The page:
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Thread: The City Hall Post Office - by A.B. Mullett - (Demolished)

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    Default The City Hall Post Office - by A.B. Mullett - (Demolished)



    The building in front of Woolworth which I believe is gone now, replaced by the park.

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    It was a post-office. I've always liked its ornate architecture, supposedly its architecture was hated so much at the time that it was demolished and replaced by an extension of City Hall Park. Atleast they replaced it with a park which is nice since lower Manhattan severely lacks open green space.

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    I think the building got off to a bad start even before it was built, when the federal government took over what had been open space since New Amsterdam.

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    Crabby airline hostess - stache's Avatar
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    That was the old Commons, wasn't it?

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    Would be nice if they didnt end up wasting most of the space with a traffic circle...

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    Not true.

    Most of the site was returned to the park. The present curve from Park Pl to Barclay and Broadway was part of the Post Office, but the rest south of it was always open space.

    The old Mail St on the north side of the building ran through the fountain plaza.

    1930 street map

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    Neat website, Zippy. I love old maps.

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    Too bad about the 40% zoom.

    One of my favorites is New York in 1776.

    The area of city hall park was at that time called The Commons, and within the city boundary, but not by much. It was outside the Dutch city limits, but always open land, bounded by what became Broadway, and the Boston Post Road (now Park Row).

    On the upper left is the 5 acre grounds of the original New York Hospital, a charter from King George III in 1771, but didn't open as a hospital until after the British left. The present Thomas St was the road within the grounds.

    To the south is King's College at Park Pl, royal charter from King George II in 1754. Closed during the Revolution, it was reopend in 1784 with a new, non-loyalist name - Columbia.

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    In the park, many of its one-time structures like the post office are marked in the pavement, not to mention the circular tablet at the southern end noting history of the site.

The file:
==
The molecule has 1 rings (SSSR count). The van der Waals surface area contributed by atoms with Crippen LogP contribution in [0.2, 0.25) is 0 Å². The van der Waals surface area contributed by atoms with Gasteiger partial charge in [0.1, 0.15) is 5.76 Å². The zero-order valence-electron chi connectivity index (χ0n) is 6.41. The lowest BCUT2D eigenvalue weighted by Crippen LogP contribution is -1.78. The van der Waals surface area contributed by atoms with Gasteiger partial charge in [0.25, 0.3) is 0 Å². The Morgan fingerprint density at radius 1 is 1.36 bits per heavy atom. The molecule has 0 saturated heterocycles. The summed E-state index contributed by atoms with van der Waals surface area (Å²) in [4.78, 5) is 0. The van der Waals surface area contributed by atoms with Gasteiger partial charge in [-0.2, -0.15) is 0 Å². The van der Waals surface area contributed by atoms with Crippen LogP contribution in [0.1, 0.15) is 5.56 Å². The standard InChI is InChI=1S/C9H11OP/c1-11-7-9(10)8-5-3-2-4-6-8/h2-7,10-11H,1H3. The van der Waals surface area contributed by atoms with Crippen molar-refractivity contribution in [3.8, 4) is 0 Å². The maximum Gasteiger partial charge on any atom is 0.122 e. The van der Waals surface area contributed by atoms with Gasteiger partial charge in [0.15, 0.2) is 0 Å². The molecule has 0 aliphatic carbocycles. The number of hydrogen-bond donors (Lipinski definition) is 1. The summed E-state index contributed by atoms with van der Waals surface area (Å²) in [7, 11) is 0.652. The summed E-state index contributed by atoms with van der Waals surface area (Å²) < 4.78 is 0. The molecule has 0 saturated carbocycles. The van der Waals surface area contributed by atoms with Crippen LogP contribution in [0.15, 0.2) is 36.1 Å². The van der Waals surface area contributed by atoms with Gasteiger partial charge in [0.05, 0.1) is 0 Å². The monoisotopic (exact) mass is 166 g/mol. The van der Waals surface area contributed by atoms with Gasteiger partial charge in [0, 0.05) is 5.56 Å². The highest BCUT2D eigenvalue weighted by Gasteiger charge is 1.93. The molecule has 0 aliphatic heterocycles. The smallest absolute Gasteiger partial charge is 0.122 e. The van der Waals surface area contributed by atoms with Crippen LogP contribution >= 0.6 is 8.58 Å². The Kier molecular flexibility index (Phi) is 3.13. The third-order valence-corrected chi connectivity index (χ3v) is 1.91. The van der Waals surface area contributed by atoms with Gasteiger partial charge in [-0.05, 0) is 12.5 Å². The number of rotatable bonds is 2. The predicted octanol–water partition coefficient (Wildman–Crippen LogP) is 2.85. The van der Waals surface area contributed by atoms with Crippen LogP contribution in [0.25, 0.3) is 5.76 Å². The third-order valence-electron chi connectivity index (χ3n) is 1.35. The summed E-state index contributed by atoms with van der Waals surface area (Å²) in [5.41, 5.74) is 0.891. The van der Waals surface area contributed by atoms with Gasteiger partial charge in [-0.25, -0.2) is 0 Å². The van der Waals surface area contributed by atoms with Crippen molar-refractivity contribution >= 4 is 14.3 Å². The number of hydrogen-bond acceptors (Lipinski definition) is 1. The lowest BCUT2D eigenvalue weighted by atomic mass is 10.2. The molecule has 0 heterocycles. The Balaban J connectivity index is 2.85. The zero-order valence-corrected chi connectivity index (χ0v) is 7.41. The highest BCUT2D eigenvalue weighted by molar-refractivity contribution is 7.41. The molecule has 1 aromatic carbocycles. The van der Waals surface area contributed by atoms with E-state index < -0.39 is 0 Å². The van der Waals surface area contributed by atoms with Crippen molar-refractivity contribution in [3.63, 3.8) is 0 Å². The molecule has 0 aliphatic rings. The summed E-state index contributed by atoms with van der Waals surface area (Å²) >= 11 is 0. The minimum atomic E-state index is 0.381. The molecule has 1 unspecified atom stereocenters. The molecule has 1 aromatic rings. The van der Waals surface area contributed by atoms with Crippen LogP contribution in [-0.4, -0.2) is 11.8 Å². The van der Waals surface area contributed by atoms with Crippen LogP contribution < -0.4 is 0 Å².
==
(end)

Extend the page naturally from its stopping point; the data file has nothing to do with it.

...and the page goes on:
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    City Hall Park is administered by the Parks Department. From their website:
    Part of the southern tip of the park was sold to the Federal government in 1867 to build a post office. The Rotunda building was demolished in 1870 and in 1871 the Croton Fountain was replaced by a new fountain designed by Jacob Wrey Mould, co-designer of Central Parkís Bethesda Fountain, which became the centerpiece of the smaller park. Concerts were held at the park during the 1870s. In 1903 the parkís original gas streetlights were replaced by electric lamps. In 1939 the Post Office building was torn down, restoring the park to its original triangular shape, and reestablishing the open view of St. Paulís Chapel from City Hall. In 1966 the City Hall building was designated a city landmark as well as a national landmark.

    I found a pretty comprehensive history at nymapsociety.org of the park with this interesting tidbit:
    In 1939, the Post Office was demolished and the land returned to the city. Robert Moses started building in the park but was stopped by local protests.
    Anything on this? I found a footnote that states:
    The conception of the entire City Hall as a museum began to be formed in 1938, when removal of the old post office precipitated a redesign of City Hall Park and a debate about the historical significance of the park and its built environment. See H.I. Brock, "Our Political Power House Is an Art Museum," New York Times Magazine, 6 February 1938, 7, 23.
    What did the City Hall Park Association (founded 1937) have to do with the post office demolition?

    NYC press release associated with the 1999 reopening states:
    Outlines, or "Footprints," of past buildings-- marked in the paving by alternating the texture and color of the stones-- now trace the perimeter of now- gone buildings including the Windmill, the British Barracks, the Croton Fountain (the first fountain in New York) and the Post Office.


    City Hall Park, Manhattan, 1941
    Credit: New York City Parks Photo Archive

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    Crabby airline hostess - stache's Avatar
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    I wonder what Moses started building?

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    He was parks commissioner, and he wanted to renovate it. But I've not been able to find out what he meant by renovate.

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    Some Damn Interesting info on the abandoned brick tube under City Hall Park for "the experimental and ill-fated Pneumatic Transit System."


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    Subterranean endeavors have always fascinated me. For those fellow adventure nerds reading this, there are is an abandoned mine tunnel just off rt. 15 near Wharton NJ. It is safe to explore. PM me for it's location if you are interested in checking it out.

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